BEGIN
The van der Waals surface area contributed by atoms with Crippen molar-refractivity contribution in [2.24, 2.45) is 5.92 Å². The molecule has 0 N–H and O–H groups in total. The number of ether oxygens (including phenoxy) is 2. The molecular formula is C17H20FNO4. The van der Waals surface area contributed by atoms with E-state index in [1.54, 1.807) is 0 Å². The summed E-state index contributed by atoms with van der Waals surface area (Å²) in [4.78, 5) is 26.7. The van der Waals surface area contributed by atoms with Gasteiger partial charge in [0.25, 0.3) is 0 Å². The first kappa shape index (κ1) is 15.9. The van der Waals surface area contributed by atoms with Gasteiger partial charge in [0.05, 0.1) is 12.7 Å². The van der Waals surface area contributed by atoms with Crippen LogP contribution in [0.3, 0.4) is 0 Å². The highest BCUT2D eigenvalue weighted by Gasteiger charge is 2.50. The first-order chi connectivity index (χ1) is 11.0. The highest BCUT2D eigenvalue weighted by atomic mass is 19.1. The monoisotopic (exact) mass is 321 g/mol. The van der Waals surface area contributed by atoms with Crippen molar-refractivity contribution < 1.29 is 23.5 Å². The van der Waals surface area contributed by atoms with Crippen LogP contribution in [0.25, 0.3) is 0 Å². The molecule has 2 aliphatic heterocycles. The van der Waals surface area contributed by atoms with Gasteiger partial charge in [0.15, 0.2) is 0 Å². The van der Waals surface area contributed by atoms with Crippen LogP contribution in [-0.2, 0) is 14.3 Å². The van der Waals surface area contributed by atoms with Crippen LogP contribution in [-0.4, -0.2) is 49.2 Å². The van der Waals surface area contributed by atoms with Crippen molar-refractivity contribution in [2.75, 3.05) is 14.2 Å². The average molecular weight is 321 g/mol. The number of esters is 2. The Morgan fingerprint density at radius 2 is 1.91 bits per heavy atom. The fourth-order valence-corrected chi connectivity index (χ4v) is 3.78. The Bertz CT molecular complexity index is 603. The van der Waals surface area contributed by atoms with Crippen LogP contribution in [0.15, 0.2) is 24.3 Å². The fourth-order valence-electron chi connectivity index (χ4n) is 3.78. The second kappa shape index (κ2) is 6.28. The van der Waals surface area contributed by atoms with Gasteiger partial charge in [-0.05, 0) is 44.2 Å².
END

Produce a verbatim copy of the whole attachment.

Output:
The van der Waals surface area contributed by atoms with Crippen molar-refractivity contribution in [2.24, 2.45) is 5.92 Å². The molecule has 0 N–H and O–H groups in total. The number of ether oxygens (including phenoxy) is 2. The molecular formula is C17H20FNO4. The van der Waals surface area contributed by atoms with E-state index in [1.54, 1.807) is 0 Å². The summed E-state index contributed by atoms with van der Waals surface area (Å²) in [4.78, 5) is 26.7. The van der Waals surface area contributed by atoms with Gasteiger partial charge in [0.25, 0.3) is 0 Å². The first kappa shape index (κ1) is 15.9. The van der Waals surface area contributed by atoms with Gasteiger partial charge in [0.05, 0.1) is 12.7 Å². The van der Waals surface area contributed by atoms with Crippen LogP contribution in [0.3, 0.4) is 0 Å². The highest BCUT2D eigenvalue weighted by Gasteiger charge is 2.50. The first-order chi connectivity index (χ1) is 11.0. The highest BCUT2D eigenvalue weighted by atomic mass is 19.1. The monoisotopic (exact) mass is 321 g/mol. The van der Waals surface area contributed by atoms with Crippen molar-refractivity contribution < 1.29 is 23.5 Å². The van der Waals surface area contributed by atoms with Crippen LogP contribution in [0.25, 0.3) is 0 Å². The molecule has 2 aliphatic heterocycles. The van der Waals surface area contributed by atoms with Gasteiger partial charge in [0.15, 0.2) is 0 Å². The van der Waals surface area contributed by atoms with Crippen LogP contribution in [-0.2, 0) is 14.3 Å². The van der Waals surface area contributed by atoms with Crippen LogP contribution in [-0.4, -0.2) is 49.2 Å². The van der Waals surface area contributed by atoms with Crippen molar-refractivity contribution in [2.75, 3.05) is 14.2 Å². The average molecular weight is 321 g/mol. The number of esters is 2. The Morgan fingerprint density at radius 2 is 1.91 bits per heavy atom. The fourth-order valence-corrected chi connectivity index (χ4v) is 3.78. The Bertz CT molecular complexity index is 603. The van der Waals surface area contributed by atoms with Crippen LogP contribution in [0.15, 0.2) is 24.3 Å². The fourth-order valence-electron chi connectivity index (χ4n) is 3.78. The second kappa shape index (κ2) is 6.28. The van der Waals surface area contributed by atoms with Gasteiger partial charge in [-0.05, 0) is 44.2 Å².